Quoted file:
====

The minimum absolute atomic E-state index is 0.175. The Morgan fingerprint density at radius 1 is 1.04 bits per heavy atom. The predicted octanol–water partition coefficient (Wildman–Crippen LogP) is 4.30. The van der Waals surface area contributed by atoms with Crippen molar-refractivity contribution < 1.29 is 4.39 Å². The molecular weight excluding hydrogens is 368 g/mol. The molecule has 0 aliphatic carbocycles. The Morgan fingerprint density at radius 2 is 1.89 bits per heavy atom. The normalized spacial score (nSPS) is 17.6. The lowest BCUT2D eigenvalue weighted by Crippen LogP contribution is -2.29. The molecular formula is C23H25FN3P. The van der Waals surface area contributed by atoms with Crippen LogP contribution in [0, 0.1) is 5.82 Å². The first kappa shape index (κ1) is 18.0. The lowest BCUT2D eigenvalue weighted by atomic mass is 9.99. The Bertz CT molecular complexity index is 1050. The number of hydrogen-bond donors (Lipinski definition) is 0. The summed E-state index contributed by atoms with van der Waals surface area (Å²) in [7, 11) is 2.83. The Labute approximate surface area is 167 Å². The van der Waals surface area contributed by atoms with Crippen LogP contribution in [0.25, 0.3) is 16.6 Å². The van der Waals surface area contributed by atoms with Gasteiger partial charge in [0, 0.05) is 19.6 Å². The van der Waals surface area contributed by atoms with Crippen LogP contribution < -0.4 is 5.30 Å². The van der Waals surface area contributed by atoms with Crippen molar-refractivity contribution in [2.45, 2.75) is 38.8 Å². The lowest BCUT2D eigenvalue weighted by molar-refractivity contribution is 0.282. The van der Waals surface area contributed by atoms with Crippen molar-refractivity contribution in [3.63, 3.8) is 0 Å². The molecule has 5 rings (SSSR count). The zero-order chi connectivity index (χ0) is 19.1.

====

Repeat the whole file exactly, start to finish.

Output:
The minimum absolute atomic E-state index is 0.175. The Morgan fingerprint density at radius 1 is 1.04 bits per heavy atom. The predicted octanol–water partition coefficient (Wildman–Crippen LogP) is 4.30. The van der Waals surface area contributed by atoms with Crippen molar-refractivity contribution < 1.29 is 4.39 Å². The molecular weight excluding hydrogens is 368 g/mol. The molecule has 0 aliphatic carbocycles. The Morgan fingerprint density at radius 2 is 1.89 bits per heavy atom. The normalized spacial score (nSPS) is 17.6. The lowest BCUT2D eigenvalue weighted by Crippen LogP contribution is -2.29. The molecular formula is C23H25FN3P. The van der Waals surface area contributed by atoms with Crippen LogP contribution in [0, 0.1) is 5.82 Å². The first kappa shape index (κ1) is 18.0. The lowest BCUT2D eigenvalue weighted by atomic mass is 9.99. The Bertz CT molecular complexity index is 1050. The number of hydrogen-bond donors (Lipinski definition) is 0. The summed E-state index contributed by atoms with van der Waals surface area (Å²) in [7, 11) is 2.83. The Labute approximate surface area is 167 Å². The van der Waals surface area contributed by atoms with Crippen LogP contribution in [0.25, 0.3) is 16.6 Å². The van der Waals surface area contributed by atoms with Gasteiger partial charge in [0, 0.05) is 19.6 Å². The van der Waals surface area contributed by atoms with Crippen LogP contribution < -0.4 is 5.30 Å². The van der Waals surface area contributed by atoms with Crippen molar-refractivity contribution in [2.45, 2.75) is 38.8 Å². The lowest BCUT2D eigenvalue weighted by molar-refractivity contribution is 0.282. The van der Waals surface area contributed by atoms with Crippen molar-refractivity contribution in [3.63, 3.8) is 0 Å². The molecule has 5 rings (SSSR count). The zero-order chi connectivity index (χ0) is 19.1.